3 years ago via ESPN

Once upon a time, David Stern’s vision was to expand into Europe, Asia and Africa and make the game global. Now, the next horizon looks as clear and vibrant as a 4K screen: one of Silver’s missions is to bring the game to every fan’s fingertips via smartphones, consoles and computers and reach every corner of the planet as easily as Giannis Antetokounmpo reaches the rim in one stride from the free throw line. The NBA isn’t ready to start a franchise in Europe knowing how international travel would negatively impact players’ rest and health.

David Locke: Is Mexico City a viable NBA city? Adam Silver: Mexico City, I believe, can be a viable NBA city. We’ve played several regular-season games there mid-season. They have a beautiful arena there in Mexico City, obviously a huge, growing fan base—a city of 22 million. It would open up, arguably, a whole country to us in the way Toronto has done for Canada. So it’s something we continue to look at. It would need to be bargained with the players. It’s not about to happen in the next two to three years, but over time, I could see it as a great market to potentially expand to.

The NHL confirmed what had been rumored for months at its Board of Governors meeting — Seattle is a definite target for hockey, which has 31 teams and needs a 32nd to balance out both its conferences and its schedules. The NHL will allow members of the Oak View Group, which successfully lobbied the Seattle City Council to approve its plan to spend $660 million to renovate both the Arena and the nearby Seattle Center, to begin a season ticket drive for the potential expansion team. Hockey’s timetable for expansion is thus clearly and substantially ahead of the NBA’s.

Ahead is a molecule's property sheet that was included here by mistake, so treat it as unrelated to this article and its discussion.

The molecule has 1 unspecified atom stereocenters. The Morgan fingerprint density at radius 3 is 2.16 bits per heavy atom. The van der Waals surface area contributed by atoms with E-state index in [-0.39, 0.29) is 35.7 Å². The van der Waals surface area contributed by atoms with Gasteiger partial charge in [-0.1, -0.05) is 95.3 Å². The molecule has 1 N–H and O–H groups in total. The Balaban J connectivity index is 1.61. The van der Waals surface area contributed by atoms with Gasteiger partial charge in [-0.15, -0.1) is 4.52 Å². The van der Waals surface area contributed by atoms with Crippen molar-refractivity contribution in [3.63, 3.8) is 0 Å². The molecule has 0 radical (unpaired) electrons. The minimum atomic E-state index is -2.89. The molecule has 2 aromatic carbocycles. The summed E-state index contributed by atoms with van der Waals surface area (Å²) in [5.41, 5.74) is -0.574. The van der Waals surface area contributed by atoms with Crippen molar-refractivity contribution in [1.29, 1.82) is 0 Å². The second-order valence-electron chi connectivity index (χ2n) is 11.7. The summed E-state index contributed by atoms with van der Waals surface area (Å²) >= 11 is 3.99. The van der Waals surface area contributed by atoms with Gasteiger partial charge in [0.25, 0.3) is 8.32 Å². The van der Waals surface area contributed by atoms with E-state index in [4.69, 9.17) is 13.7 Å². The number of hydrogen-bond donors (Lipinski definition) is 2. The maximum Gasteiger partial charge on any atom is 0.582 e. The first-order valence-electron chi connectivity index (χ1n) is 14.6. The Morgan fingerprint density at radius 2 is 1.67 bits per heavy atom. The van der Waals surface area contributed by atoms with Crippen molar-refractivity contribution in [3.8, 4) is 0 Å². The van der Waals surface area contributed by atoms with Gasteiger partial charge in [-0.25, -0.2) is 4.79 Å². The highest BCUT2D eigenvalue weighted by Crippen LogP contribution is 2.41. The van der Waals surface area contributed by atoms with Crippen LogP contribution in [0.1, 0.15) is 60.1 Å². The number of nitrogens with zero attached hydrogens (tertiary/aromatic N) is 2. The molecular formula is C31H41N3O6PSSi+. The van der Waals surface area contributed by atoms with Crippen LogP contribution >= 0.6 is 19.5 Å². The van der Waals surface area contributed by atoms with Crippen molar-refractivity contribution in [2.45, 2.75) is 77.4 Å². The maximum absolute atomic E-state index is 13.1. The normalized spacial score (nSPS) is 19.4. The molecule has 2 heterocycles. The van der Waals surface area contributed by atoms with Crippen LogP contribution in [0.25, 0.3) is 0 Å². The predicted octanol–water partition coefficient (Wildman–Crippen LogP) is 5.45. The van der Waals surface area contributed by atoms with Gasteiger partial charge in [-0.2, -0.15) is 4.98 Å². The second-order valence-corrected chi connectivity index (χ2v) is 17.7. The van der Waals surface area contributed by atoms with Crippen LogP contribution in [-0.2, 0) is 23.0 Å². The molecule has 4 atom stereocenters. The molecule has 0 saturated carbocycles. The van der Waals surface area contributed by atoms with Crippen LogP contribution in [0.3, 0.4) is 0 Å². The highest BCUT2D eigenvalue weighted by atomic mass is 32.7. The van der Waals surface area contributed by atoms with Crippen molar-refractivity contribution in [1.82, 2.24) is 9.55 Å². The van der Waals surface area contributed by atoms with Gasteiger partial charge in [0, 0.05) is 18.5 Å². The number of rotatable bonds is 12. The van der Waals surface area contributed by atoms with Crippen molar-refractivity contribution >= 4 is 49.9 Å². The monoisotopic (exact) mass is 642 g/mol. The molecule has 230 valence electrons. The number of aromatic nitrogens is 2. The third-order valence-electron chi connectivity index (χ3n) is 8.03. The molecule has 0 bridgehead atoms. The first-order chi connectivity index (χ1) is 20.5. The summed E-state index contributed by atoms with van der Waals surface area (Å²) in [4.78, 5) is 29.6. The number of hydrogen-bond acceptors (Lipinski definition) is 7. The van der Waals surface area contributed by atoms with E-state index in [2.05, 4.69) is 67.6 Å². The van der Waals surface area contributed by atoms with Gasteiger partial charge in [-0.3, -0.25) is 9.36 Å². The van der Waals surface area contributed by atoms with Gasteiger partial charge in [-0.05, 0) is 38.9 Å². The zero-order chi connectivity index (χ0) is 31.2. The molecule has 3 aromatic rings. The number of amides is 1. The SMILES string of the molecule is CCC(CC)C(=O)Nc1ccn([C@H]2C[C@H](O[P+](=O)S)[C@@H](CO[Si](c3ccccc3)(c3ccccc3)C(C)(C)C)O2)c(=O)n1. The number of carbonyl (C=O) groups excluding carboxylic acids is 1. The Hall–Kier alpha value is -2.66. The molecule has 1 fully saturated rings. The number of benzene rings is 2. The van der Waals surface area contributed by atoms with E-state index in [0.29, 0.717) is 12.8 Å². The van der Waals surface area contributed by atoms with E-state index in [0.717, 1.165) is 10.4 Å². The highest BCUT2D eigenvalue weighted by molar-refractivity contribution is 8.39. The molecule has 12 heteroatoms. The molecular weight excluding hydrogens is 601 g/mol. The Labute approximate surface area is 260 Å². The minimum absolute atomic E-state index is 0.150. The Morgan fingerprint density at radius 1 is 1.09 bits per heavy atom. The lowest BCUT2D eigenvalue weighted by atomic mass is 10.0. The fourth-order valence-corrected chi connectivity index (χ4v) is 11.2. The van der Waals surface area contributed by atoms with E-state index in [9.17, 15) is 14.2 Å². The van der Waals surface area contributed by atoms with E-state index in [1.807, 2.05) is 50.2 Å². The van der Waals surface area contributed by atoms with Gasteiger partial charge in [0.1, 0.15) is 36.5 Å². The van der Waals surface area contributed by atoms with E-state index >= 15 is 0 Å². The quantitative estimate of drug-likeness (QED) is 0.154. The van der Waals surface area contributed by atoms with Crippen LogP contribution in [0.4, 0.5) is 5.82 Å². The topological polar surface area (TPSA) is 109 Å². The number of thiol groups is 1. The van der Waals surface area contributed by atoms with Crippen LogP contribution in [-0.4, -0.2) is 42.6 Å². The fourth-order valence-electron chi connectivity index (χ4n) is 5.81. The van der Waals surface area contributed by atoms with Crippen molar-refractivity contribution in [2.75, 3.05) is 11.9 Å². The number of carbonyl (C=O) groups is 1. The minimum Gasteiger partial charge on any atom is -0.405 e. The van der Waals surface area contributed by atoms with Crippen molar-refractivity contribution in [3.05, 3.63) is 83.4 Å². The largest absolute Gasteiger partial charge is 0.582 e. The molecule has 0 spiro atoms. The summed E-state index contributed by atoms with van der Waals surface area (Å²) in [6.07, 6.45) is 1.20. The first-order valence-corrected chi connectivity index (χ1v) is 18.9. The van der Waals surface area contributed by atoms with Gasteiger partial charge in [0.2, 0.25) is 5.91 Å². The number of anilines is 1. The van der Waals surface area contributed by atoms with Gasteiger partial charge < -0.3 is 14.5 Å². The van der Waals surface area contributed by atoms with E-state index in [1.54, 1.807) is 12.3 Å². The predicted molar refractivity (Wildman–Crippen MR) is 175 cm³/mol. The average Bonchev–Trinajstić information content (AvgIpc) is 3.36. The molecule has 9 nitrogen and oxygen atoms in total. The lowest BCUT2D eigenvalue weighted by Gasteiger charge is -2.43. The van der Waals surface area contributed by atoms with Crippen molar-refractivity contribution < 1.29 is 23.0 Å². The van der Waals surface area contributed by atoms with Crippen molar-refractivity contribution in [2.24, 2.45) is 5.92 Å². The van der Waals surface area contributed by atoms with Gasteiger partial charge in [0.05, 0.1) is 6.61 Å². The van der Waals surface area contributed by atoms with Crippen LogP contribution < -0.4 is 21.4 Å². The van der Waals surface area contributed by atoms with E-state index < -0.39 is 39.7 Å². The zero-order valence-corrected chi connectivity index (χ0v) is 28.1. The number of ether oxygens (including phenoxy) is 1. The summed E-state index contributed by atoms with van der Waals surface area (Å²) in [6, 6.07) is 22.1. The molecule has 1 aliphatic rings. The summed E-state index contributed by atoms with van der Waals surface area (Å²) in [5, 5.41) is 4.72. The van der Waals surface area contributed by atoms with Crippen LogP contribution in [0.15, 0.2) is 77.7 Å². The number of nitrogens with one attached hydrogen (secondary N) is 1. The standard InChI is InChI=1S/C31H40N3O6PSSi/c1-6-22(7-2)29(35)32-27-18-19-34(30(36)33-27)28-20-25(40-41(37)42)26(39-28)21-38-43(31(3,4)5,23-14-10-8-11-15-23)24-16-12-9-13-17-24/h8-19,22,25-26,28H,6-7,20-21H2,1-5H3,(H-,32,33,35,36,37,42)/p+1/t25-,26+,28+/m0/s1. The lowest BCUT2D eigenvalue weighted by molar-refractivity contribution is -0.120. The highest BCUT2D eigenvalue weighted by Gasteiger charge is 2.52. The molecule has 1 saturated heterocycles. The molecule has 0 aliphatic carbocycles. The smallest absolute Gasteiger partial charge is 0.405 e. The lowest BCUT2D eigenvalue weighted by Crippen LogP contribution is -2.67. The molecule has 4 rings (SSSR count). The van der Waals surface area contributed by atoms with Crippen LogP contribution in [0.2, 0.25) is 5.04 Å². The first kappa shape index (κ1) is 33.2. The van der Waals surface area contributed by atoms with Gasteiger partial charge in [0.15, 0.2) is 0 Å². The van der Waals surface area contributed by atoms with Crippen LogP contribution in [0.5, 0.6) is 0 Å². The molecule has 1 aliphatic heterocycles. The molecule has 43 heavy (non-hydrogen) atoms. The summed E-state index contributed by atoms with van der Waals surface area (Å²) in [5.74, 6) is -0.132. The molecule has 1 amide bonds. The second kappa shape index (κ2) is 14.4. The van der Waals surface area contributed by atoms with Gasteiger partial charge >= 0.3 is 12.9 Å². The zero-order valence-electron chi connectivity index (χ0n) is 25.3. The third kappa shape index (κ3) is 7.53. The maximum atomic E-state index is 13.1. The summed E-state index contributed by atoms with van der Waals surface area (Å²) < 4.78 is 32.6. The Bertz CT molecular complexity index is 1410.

Though NBA Commissioner Adam Silver said earlier this year that he believes expansion is “inevitable,” there is no indication among league owners and other sources that there’s any current appetite among NBA owners to add one or two new teams. The obvious reason why is there is no appetite among them to further split the $24 billion from the new national TV deal, which runs through 2024. (As ever, in the interests of full disclosure: Turner Sports, one of the NBA’s national television partners along with ESPN/ABC, runs “I don’t see expansion,” one owner said this weekend. “A move is the only way.”
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November 27, 2020 | 1:58 am EST Update
And as is usually the case when the Celtics don’t turn a highly publicized rumor into a reality, we’re getting a reason why that deal never went through. According to ESPN’s Zach Lowe, the Celtics were never really that high on Turner. Boston apparently didn’t see him as a very big upgrade to their frontcourt, and was even exploring other deals to trade Turner had the deal with Indiana come to fruition. “Talking to people and reading the tea leaves as best I could, it really comes down to the Celtics didn’t want Myles Turner,” Lowe said on The Lowe Post Podcast. “I did hear from some teams around the league that the Celtics have done some preliminary research on what Myles Turner’s trade value would have been to them had they acquired him either in this deal or in a separate deal, and obviously didn’t like what they saw.”
Storyline: Myles Turner Trade?